Her trembling infected him, too. He glanced once more at the arm-chair, which was now empty, felt a sudden weakness in his arms and legs, was frightened, and began dressing.
“It’s nothing, Tanya; it’s nothing,” he muttered, shivering. “I really am not quite well . . . it’s time to admit that.”
“I have noticed it for a long time . . . and father has noticed it,” she said, trying to suppress her sobs. “You talk to yourself, smile somehow strangely . . . and can’t sleep. Oh, my God, my God, save us!” she said in terror. “But don’t be frightened, Andryusha; for God’s sake don’t be frightened. . . .”
She began dressing, too. Only now, looking at her, Kovrin realised the danger of his position—realised the meaning of the black monk and his conversations with him. It was clear to him now that he was mad.
Neither of them knew why they dressed and went into the dining-room: she in front and he following her. There they found Yegor Semyonitch standing in his dressing-gown and with a candle in his hand. He was staying with them, and had been awakened by Tanya’s sobs.
“Don’t be frightened, Andryusha,” Tanya was saying, shivering as though in a fever; “don’t be frightened. . . . Father, it will all pass over . . . it will all pass over. . . .”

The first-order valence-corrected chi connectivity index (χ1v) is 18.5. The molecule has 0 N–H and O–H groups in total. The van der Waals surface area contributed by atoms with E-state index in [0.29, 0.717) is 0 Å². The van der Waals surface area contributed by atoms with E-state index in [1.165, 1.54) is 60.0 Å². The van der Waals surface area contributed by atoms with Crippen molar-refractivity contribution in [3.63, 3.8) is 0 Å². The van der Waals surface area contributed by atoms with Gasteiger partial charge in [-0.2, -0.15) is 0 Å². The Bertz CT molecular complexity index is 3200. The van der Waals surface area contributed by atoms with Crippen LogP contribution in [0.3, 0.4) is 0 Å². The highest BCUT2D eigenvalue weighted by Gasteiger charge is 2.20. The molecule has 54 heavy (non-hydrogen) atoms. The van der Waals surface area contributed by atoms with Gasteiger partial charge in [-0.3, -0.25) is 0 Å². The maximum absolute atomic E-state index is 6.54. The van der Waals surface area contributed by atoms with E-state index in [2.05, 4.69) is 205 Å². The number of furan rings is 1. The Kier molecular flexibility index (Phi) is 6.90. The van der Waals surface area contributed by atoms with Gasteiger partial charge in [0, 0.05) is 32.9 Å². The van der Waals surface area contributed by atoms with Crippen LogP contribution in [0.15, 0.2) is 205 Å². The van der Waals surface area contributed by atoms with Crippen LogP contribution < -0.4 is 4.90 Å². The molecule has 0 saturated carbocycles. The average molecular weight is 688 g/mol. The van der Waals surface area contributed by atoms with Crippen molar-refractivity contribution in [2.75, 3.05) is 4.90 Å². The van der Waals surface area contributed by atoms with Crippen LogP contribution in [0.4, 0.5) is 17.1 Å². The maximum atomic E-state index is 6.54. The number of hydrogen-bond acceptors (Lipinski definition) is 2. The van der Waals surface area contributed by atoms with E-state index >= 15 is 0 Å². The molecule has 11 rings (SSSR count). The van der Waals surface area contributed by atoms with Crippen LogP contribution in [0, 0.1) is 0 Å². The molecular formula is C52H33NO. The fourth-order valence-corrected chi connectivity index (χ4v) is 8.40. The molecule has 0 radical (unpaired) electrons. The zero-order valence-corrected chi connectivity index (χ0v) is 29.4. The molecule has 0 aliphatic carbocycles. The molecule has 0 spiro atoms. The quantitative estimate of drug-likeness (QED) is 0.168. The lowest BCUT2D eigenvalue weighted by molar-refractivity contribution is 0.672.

Kovrin was too much agitated to speak. He wanted to say to his father-in-law in a playful tone: “Congratulate me; it appears I have gone out of my mind”; but he could only move his lips and smile bitterly.
At nine o’clock in the morning they put on his jacket and fur coat, wrapped him up in a shawl, and took him in a carriage to a doctor.
Summer had come again, and the doctor advised their going into the country. Kovrin had recovered; he had left off seeing the black monk, and he had only to get up his strength. Staying at his father-in-law’s, he drank a great deal of milk, worked for only two hours out of the twenty-four, and neither smoked nor drank wine.
On the evening before Elijah’s Day they had an evening service in the house. When the deacon was handing the priest the censer the immense old room smelt like a graveyard, and Kovrin felt bored. He went out into the garden. Without noticing the gorgeous flowers, he walked about the garden, sat down on a seat, then strolled about the park; reaching the river, he went down and then stood lost in thought, looking at the water. The sullen pines with their shaggy roots, which had seen him a year before so young, so joyful and confident, were not whispering now, but standing mute and motionless, as though they did not recognise him. And, indeed, his head was closely cropped, his beautiful long hair was gone, his step was lagging, his face was fuller and paler than last summer.
He crossed by the footbridge to the other side. Where the year before there had been rye the oats stood, reaped, and lay in rows. The sun had set and there was a broad stretch of glowing red on the horizon, a sign of windy weather next day. It was still. Looking in the direction from which the year before the black monk had first appeared, Kovrin stood for twenty minutes, till the evening glow had begun to fade. . . .